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Men at Lunch


Inspiring a Nation – ★★★½

Lunch atop a Skyscraper is a photograph taken in 1932 featuring 11 men on an iron beam of the Rockefeller Centre,  800ft in the air. The story behind one of the most iconic images of the 20th century may just happen to have an Irish connection.

With fitting narration from Fionnula Flanagan, we are guided through New York and through the tale of the 11 men. An image parodied so much and available everywhere it is easy to lose sight of its significance. Here we have 11 ordinary men sitting on top of the world coming from all corners of the globe, escaping poverty for America where the promise of new life awaits. These men are testament to the motto “work hard and you can do anything”. Risking their lives for a paltry sum of money but steadfast in their vision for a new beginning they perform a daily tightrope act with only the New York side-walk to break their fall.

Charles C. Ebbets: the photographer?

Charles C. Ebbets: the photographer?

Much has been asked of these men, who are they, where did they come from and is the photograph even real? It is understandable to question the validity of the picture when you stop and examine the sheer height the men are at. We can see Central Park sprawling out behind them and the overbearing skyline of Manhattan dwarfed below. Thankfully due to an extensive photographic archive held by the Rockefeller building there are many images of the photographers themselves straddling beams, in suspenders and spats trying to catch that all important image. These images are nearly as impressive as the main picture and a great find for director Seán Ó Cualáin.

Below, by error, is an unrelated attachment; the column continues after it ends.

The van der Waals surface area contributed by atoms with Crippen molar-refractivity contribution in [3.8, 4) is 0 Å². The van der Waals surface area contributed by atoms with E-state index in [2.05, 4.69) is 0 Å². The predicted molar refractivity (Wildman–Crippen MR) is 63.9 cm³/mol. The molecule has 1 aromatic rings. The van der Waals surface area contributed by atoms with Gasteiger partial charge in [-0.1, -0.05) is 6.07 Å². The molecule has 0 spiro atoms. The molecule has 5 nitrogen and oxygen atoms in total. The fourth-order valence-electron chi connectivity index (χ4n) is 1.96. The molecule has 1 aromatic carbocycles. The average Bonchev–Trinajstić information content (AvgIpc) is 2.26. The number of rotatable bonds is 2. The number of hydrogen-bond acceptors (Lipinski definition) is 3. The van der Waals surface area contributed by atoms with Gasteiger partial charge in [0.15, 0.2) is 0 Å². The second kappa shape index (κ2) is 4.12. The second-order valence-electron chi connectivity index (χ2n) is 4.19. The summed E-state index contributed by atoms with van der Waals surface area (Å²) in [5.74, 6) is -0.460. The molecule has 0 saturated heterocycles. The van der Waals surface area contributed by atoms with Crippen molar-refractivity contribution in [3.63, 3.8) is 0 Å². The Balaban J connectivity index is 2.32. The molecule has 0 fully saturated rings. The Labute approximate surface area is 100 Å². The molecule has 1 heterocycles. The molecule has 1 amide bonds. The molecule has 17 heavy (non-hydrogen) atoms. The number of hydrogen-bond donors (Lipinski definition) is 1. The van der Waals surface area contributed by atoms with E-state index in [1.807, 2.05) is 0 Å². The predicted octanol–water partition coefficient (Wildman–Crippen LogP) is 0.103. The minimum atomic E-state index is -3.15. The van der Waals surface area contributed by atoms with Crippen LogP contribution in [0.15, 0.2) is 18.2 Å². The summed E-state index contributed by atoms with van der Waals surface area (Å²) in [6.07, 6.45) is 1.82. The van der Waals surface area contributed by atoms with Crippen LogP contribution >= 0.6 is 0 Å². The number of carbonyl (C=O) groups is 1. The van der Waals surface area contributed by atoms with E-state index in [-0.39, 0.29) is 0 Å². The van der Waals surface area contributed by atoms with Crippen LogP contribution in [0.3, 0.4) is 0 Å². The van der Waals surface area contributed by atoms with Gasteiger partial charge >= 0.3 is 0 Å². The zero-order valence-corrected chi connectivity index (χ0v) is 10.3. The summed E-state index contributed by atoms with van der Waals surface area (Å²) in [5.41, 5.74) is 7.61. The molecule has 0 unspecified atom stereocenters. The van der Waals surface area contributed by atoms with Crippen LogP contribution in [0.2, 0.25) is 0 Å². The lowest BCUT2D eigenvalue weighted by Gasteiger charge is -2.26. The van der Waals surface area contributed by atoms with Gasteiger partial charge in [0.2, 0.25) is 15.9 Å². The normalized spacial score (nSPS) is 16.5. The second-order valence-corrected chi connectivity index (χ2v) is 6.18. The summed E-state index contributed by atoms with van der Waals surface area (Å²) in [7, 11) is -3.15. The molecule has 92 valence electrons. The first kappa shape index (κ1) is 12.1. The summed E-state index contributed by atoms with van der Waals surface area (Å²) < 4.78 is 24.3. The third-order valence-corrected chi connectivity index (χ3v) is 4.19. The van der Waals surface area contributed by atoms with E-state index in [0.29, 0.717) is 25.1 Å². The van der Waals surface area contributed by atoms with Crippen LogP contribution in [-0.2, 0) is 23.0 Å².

The documentary plays as a detective story unravelling the various attempts to discover the identity of the men and the many dead ends. It was recently enough that Patrick O’Shaughnessy and Patrick Glynn made the claim that it was their fathers bookending either side of the 11 men. With some convincing evidence to suggest they are from the Co. Galway village of Shanaghlish, the claim seems like a plausible story but with no construction records of the men it will never be irrefutably provable.

This isn’t really the point as much as how the photograph became an image of hope for the bulging immigrant population. They could look at these men, no different from themselves and see how anything is possible. The birth of New York as we know it today started in the 1930s with buildings like the Rockefeller Centre. These men, whether they were aware of it or not, were making history. With great titles and a fitting soundtrack Ó Cualáin has clearly immersed himself in the period and presented us with a riveting documentary.

Ireland  /  Directed By: Seán Ó Cualáin  /  71min  /   Documentary   /  Release: 1 February 2013 (UK/Irl)